12. Extended Leitmotifs. Obviously in film we have musical and sound motifs for characters. These are common but not always crucial. In Gyrus, the leitmotifs are revealed to be harmonious or dissonant, based on the evolving relationship of the characters and their situations. Similar to counterpoint techniques, by combining and layering motifs I have more emotional and psychological control over the connection between the audience and the characters.


13. Energy flow. The flow of energy, itself, in film can be a component that is just as compelling as the characters and the world they inhabit. In fact, energy should be treated in the same way as the environment can be treated as a character. It should be designed rather than assumed. Energy is controlled not only by edits but by the relationship between the edits, what the characters are doing and what is happening in an environment. Think of energy as a serpent with a beginning, an end and infinite points in between. The flow of information can be jarring or it can be fluid. Designing the energy of the film is just as crucial as sound.


14. Sound. Sound itself is almost more important than most other aspects combined. Our sense of hearing is the most primal because it enables us to be aware of things in real time , even if we can't see them. It's quite miraculous, actually, and sad that we take it for granted as we do. Sound literally sculpts how we perceive the world around us and is therefore most psychologically connected to survival. In film, sound is the cosmic goo that creates and holds together the world of a film. It makes it believable which is important because, the more you believe in the world of the film, the more likely you are to believe in and care about what happens in it.


But sound is not only about environment. Sound is also a layer of communicating information to an audience and can be peripheral to or different than visual information on screen. So, like energy flow and character evolution, it must be designed in such a way that it works complementarity to other elements.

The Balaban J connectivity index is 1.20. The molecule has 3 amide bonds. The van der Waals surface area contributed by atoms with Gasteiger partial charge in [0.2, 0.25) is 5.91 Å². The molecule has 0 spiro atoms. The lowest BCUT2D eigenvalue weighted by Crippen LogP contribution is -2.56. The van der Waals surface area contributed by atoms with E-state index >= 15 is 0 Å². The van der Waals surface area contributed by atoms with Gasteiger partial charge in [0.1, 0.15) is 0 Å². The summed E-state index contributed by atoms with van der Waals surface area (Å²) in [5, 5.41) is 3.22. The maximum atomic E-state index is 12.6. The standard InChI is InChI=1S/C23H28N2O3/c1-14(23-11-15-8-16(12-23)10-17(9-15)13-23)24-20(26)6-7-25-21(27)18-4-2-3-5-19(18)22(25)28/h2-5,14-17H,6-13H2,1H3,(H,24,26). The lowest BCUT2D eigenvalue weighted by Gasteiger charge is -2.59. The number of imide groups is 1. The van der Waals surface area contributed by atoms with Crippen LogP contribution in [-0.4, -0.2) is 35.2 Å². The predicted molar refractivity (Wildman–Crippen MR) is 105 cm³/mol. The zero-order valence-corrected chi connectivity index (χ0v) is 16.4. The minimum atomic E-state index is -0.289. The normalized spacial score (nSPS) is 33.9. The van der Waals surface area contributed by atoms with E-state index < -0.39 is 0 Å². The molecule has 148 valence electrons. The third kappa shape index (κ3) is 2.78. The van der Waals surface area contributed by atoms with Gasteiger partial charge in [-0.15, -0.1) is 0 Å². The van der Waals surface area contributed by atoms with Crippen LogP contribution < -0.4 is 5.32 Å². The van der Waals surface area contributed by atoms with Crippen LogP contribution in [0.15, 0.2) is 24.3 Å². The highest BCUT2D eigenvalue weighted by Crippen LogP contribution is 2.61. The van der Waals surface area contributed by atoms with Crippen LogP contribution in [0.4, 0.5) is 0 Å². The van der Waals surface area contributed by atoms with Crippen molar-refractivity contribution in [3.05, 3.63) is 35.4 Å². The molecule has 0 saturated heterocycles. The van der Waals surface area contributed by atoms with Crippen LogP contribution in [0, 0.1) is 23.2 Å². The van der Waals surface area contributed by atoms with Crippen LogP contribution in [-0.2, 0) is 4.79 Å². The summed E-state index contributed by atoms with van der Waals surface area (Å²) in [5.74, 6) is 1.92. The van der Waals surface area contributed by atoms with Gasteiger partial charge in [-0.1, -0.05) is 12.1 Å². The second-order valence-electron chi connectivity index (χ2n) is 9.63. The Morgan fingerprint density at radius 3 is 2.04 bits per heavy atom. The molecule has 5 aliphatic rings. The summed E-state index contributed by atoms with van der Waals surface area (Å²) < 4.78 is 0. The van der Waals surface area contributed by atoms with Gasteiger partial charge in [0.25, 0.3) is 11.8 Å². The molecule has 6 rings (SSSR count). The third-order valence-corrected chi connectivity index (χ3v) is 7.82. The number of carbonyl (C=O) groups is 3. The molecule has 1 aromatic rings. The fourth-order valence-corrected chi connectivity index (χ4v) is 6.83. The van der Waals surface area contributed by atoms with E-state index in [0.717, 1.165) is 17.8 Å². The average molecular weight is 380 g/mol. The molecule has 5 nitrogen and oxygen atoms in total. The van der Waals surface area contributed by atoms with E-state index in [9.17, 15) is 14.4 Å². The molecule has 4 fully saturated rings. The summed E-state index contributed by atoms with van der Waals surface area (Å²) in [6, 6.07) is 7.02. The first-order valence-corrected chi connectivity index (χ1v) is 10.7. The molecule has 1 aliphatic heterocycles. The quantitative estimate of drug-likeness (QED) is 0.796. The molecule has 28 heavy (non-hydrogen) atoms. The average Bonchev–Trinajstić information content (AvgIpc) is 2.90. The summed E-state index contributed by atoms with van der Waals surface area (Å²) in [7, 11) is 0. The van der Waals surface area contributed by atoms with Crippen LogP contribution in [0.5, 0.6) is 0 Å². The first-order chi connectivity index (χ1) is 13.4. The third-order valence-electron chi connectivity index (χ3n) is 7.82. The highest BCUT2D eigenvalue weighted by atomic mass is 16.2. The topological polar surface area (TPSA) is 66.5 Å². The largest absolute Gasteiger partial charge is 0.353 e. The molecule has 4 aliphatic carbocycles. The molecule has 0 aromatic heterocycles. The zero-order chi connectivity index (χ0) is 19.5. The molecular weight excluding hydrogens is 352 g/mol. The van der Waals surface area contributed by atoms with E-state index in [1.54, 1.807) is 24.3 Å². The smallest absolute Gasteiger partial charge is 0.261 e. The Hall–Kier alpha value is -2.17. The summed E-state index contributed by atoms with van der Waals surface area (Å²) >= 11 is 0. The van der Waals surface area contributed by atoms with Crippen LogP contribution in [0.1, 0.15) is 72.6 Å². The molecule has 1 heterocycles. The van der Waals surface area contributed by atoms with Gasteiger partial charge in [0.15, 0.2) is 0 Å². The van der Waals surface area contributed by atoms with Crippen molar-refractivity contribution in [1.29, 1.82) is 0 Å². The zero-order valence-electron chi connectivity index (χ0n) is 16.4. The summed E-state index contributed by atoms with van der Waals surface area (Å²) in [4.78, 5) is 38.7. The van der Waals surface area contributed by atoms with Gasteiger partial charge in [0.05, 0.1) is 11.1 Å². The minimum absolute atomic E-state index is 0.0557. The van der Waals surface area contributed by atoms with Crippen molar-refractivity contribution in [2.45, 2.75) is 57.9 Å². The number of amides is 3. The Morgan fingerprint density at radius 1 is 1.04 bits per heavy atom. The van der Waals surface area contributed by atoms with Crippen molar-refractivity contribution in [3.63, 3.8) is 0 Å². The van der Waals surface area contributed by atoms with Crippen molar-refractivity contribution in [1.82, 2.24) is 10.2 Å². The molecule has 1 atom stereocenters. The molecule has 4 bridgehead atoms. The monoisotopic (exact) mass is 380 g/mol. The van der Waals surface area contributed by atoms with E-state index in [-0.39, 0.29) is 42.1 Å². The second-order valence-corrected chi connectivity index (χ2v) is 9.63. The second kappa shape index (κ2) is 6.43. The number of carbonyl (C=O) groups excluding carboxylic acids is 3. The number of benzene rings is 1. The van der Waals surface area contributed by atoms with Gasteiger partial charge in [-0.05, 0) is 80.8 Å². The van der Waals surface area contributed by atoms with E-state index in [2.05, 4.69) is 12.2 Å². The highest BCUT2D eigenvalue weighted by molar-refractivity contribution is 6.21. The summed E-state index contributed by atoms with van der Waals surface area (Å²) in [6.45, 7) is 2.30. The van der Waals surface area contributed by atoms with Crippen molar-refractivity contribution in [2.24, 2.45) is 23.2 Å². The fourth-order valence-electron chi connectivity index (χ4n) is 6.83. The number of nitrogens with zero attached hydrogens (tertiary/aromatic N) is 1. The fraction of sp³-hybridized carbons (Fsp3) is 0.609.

15. Making the world believable. I've described the importance of making the world believable with sound, but it should also be done through character. Keep in mind that the world has to be cohesive for the audience as well as for the characters in it. I will give three examples: Gladiator, Skyline and The Wolf of Wall Street.


  • Gladiator:  "You sold me queer giraffes!" A funny line but also important to the quality of the film. Don't believe me? OK. Who said it? Proximo. Why is he important? He owns Maximus. Whence comes Maximus? Spain. Whence come giraffes? Africa. Boom! In one amusing line, the scope of the Roman Empire in the film is established through the characters. You never see most of that vast geography, but you know it's there in the context of the film, and in a meaningful way, so much more than simply showing other places.
  • Skyline. I like the effort of Skyline because they tried to make the most of an apartment building in the context of a global takeover. How do you make the audience believe this is a global situation? Show images of stuff happening in other cities at the end, right? Wrong! You do it through character. At the beginning of the film the main character is on a flight with his girlfriend on a trip out to La La Land. He goes through his piece book of graffiti art. This would have been an excellent opportunity to show him posing with graffiti art he made at, say, the parking garage of his grandmother's apartment in New York. He could tell his girlfriend that his grandmother was the only one in his family that ever believed in him. Then, when the invasion is full blown, the images on TV show his grandmother's apartment being destroyed. That way, the audience actually has a direct connection to the rest of the world of the film.